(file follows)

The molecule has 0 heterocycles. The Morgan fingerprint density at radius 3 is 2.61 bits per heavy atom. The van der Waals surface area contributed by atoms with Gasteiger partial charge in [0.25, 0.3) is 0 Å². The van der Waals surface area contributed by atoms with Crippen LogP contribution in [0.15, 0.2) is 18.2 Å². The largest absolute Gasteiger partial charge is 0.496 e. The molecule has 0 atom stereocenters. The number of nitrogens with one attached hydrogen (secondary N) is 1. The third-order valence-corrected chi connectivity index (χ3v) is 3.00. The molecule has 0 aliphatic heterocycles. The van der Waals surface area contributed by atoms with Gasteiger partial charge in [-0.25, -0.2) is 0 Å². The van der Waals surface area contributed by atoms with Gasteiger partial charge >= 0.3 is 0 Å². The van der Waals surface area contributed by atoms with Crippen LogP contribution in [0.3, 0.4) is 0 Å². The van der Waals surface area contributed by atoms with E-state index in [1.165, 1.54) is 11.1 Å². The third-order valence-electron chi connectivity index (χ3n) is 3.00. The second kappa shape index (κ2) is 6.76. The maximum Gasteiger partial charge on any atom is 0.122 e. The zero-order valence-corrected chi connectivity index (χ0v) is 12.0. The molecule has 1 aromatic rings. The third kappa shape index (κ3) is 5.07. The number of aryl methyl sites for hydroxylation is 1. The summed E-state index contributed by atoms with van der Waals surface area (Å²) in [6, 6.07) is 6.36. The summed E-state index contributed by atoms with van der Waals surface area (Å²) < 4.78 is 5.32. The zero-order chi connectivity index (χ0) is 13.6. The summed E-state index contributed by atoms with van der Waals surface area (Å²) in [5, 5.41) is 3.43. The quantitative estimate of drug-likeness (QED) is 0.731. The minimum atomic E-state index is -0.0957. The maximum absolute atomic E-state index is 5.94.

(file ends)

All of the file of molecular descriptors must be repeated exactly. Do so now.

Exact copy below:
The molecule has 0 heterocycles. The Morgan fingerprint density at radius 3 is 2.61 bits per heavy atom. The van der Waals surface area contributed by atoms with Gasteiger partial charge in [0.25, 0.3) is 0 Å². The van der Waals surface area contributed by atoms with Crippen LogP contribution in [0.15, 0.2) is 18.2 Å². The largest absolute Gasteiger partial charge is 0.496 e. The molecule has 0 atom stereocenters. The number of nitrogens with one attached hydrogen (secondary N) is 1. The third-order valence-corrected chi connectivity index (χ3v) is 3.00. The molecule has 0 aliphatic heterocycles. The van der Waals surface area contributed by atoms with Gasteiger partial charge in [-0.25, -0.2) is 0 Å². The van der Waals surface area contributed by atoms with Gasteiger partial charge >= 0.3 is 0 Å². The van der Waals surface area contributed by atoms with Crippen LogP contribution in [0.3, 0.4) is 0 Å². The van der Waals surface area contributed by atoms with E-state index in [1.165, 1.54) is 11.1 Å². The third-order valence-electron chi connectivity index (χ3n) is 3.00. The second kappa shape index (κ2) is 6.76. The maximum Gasteiger partial charge on any atom is 0.122 e. The zero-order valence-corrected chi connectivity index (χ0v) is 12.0. The molecule has 1 aromatic rings. The third kappa shape index (κ3) is 5.07. The number of aryl methyl sites for hydroxylation is 1. The summed E-state index contributed by atoms with van der Waals surface area (Å²) in [6, 6.07) is 6.36. The summed E-state index contributed by atoms with van der Waals surface area (Å²) < 4.78 is 5.32. The zero-order chi connectivity index (χ0) is 13.6. The summed E-state index contributed by atoms with van der Waals surface area (Å²) in [5, 5.41) is 3.43. The quantitative estimate of drug-likeness (QED) is 0.731. The minimum atomic E-state index is -0.0957. The maximum absolute atomic E-state index is 5.94.